Review: ‘Road To Riverdale’
Road To Riverdale
Writers: Mark Waid, Chip Zdarsky, Adam Hughes and others
Artists: Fiona Staples, Erica Henderson, Hughes and others
Archie Comics; $14.99
The title of this special trade paperback collection suggests that its contents are the inspiration for the CW’s fairly bonkers new television series Riverdale, a sort of sexy teen noir in the style of Pretty Little Liars featuring the characters from Archie Comics.
A more accurate title might have been The Road Back From Riverdale, as the purpose of the collection seems to be to introduce fans of the Riverdale TV show to Archie’s current line of comics set in (and around) the city of Riverdale, the comics starring the characters that the show is built around altered versions of.
In other words, if you like the TV show and want to see what Archie Comics are like these days, then this is the book you want to invest in, featuring as it does five first issues from the five different ongoing comic series. And if you like those, then you can move on to the other collections. If you only know the characters from the TV show, though, chances are you’re going to have your mind blown by how different they are in the sex-, scandal-, and crime-free comics line.
The cover is by Francesco Francavilla, and it depicts the TV show’s version of the characters. He’s a particularly interesting choice for the cover, because his on-again, off-again zombie series Afterlife With Archie is probably the closest thing to Riverdale that Archie publishes (at least in terms of tone; no zombies have shown up on the TV show…at least, not yet). It’s not collected in here, though.
What you will find inside are Archie #1 by writer Mark Waid and artist Fiona Staples, which kicked off the whole revamped line; Jughead #1 by Chip Zdarsky and Erica Henderson; Betty and Veronica #1 by Adam Hughes; Reggie and Me #1 by Tom DeFalco and Sandy Jarrell; and Josie and The Pussycats #1 by Margeurite Bennett, Cameron DeOrido, and Audrey Mok.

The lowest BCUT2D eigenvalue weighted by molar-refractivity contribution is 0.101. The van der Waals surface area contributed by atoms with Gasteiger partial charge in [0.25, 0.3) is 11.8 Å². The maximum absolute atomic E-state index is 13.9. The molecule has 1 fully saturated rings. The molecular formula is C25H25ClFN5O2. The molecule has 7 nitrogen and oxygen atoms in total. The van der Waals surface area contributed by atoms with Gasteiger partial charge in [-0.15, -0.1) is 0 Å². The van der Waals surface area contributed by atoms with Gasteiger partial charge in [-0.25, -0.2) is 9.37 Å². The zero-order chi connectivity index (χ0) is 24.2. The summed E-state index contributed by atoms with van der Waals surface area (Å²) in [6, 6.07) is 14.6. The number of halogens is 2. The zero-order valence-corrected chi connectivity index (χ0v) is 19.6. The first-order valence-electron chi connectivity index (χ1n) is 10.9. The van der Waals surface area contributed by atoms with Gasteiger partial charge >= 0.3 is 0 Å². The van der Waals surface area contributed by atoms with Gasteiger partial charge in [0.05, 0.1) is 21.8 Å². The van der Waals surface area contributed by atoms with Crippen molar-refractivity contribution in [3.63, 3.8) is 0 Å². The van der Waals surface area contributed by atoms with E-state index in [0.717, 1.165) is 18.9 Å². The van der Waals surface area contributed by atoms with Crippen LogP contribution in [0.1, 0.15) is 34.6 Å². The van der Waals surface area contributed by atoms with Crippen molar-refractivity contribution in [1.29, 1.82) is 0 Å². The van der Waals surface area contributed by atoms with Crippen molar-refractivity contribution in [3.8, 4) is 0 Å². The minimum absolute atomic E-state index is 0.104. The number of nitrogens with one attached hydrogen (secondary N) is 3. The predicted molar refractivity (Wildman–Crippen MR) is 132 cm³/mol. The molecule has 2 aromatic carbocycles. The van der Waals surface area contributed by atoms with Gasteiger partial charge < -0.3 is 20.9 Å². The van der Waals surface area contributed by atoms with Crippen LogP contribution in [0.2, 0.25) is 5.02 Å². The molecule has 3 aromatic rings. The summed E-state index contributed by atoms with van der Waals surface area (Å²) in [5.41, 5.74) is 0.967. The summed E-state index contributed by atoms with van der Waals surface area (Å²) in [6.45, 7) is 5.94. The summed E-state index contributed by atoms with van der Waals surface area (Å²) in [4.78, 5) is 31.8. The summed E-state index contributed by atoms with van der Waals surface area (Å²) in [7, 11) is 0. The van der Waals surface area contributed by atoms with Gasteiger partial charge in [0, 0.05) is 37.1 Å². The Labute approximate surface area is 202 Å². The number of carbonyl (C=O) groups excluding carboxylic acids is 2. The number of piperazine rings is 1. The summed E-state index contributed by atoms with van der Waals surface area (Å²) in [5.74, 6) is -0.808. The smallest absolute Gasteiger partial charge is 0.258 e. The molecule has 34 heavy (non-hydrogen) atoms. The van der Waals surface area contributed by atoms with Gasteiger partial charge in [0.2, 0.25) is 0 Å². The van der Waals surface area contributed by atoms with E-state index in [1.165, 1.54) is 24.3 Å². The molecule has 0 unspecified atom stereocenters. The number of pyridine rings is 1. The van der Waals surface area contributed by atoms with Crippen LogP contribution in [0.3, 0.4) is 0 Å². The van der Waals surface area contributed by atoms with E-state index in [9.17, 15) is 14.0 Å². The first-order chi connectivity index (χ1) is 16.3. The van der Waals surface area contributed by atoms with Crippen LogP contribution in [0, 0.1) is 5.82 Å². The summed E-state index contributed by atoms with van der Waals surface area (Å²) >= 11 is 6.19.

All five are comedic in tone, with the most serious of them—Archie and Reggie and Me, probably—still being primarily funny comics with bits of drama to them, rather than dramatic. Jughead and Josie both lack a serious bone in their metaphorical bodies, and the latter gets pretty wild in its fourth-wall shattering. Betty and Veronica is a weird clash of Hughes’ comic books-by-way-of-Norman Rockwell aesthetic and almost artificially witty dialogue and plotting. Two of the books are narrated by dogs.
If you like Riverdale, Archie Comics is rather ironically probably not the best place to look for comic books that deliver similar content, but, on the other hand, these are all pretty good comics, ranging from mediocre to brilliant, and just because you’re into hot, shirtless Archie Andrews and his turbo-charged libido from the TV show doesn’t mean you won’t like hapless, clumsy, shirt-wearing Archie and his pals in the comics. They’re obviously very, very (very!) different, but that doesn’t mean you can’t like both in different ways.
Filed under: Reviews, Young Adult
About J. Caleb Mozzocco
J. Caleb Mozzocco is a way-too-busy freelance writer who has written about comics for online and print venues for a rather long time now. He currently contributes to Comic Book Resources' Robot 6 blog and ComicsAlliance, and maintains his own daily-ish blog at EveryDayIsLikeWednesday.blogspot.com. He lives in northeast Ohio, where he works as a circulation clerk at a public library by day.
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